How to express "$k$ things are the same" and "$n-k$ differ from each other as well as the $k$" as number of permutations?
I start with the obvious, which is the $n-k$ things differing from each other, which gives $(n-k)!$ permutations on the set "$n-k$".
However, I'm unsure about what counting the permutations of $n-k$ different things on the $k$ similar things means algebraically.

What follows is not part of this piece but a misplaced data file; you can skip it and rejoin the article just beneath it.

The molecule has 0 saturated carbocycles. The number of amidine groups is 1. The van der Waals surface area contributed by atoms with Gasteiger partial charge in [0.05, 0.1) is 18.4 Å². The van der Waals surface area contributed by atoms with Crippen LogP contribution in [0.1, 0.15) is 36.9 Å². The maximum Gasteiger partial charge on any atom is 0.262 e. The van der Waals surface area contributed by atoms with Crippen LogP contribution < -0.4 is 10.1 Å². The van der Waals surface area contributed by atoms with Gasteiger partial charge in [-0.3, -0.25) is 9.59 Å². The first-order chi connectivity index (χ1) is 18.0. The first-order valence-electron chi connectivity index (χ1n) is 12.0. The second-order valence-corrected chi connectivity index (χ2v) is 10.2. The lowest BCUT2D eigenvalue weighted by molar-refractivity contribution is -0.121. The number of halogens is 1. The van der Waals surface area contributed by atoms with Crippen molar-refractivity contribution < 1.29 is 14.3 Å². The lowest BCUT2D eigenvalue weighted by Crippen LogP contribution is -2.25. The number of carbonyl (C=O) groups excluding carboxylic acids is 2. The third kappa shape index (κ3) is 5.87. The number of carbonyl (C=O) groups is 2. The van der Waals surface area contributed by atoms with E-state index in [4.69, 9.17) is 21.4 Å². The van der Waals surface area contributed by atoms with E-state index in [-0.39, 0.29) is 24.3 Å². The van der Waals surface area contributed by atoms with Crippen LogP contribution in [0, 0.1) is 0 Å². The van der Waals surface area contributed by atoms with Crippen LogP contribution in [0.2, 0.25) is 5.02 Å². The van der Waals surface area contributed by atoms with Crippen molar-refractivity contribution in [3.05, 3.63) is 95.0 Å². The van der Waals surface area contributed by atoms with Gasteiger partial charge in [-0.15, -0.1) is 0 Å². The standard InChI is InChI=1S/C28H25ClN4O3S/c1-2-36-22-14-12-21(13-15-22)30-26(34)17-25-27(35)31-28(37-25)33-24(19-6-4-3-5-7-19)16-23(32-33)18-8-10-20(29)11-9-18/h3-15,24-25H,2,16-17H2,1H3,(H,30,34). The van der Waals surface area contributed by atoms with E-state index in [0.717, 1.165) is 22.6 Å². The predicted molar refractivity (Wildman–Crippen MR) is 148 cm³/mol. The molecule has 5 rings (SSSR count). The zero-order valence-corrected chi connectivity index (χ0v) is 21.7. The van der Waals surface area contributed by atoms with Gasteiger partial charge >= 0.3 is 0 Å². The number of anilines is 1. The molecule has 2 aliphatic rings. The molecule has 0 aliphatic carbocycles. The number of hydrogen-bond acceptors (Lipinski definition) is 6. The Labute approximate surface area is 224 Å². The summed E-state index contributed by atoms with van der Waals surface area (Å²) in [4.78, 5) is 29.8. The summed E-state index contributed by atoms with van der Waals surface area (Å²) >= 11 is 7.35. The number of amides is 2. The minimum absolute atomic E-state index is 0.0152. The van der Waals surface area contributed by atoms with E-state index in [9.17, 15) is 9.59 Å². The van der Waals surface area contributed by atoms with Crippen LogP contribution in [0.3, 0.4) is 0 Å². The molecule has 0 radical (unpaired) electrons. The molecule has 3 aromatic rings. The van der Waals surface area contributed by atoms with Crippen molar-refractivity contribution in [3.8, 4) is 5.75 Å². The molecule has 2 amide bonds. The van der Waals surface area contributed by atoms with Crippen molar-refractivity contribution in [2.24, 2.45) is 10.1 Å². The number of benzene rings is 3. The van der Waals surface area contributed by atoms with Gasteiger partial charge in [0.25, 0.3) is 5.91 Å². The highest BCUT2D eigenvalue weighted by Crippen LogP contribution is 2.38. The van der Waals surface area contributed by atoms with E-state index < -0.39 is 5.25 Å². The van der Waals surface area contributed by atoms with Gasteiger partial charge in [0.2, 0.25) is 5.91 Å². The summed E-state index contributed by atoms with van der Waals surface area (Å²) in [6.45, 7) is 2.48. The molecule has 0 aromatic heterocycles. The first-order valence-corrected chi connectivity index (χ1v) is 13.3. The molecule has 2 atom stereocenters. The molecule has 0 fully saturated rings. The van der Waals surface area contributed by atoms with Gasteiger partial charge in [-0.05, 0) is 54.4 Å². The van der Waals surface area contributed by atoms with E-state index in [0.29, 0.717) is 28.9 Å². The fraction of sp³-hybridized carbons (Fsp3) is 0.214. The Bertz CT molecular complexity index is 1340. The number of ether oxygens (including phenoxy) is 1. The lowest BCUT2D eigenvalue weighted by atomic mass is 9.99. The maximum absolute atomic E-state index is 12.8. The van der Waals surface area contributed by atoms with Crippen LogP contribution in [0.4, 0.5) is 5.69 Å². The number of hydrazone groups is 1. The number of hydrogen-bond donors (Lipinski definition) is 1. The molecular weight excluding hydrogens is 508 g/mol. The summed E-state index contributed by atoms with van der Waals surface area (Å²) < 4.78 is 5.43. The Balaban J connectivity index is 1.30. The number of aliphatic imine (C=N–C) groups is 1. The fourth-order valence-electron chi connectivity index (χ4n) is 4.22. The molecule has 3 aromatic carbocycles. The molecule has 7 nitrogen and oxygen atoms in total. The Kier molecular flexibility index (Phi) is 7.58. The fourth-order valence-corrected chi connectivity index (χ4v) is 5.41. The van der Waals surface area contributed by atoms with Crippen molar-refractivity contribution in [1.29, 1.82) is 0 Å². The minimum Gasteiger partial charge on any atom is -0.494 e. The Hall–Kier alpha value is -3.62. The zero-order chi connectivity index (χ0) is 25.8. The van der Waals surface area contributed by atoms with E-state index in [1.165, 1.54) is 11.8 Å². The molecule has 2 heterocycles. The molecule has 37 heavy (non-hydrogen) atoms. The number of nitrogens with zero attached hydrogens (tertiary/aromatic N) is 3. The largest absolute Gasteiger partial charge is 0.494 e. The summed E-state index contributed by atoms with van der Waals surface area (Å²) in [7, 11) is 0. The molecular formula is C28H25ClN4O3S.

I believe $k$ similar things means that there's only one permutation, since with all orders of the $k$ elements, the sequence is the same.
But how do the two sets interact with each other? So what's the total amount of permutations?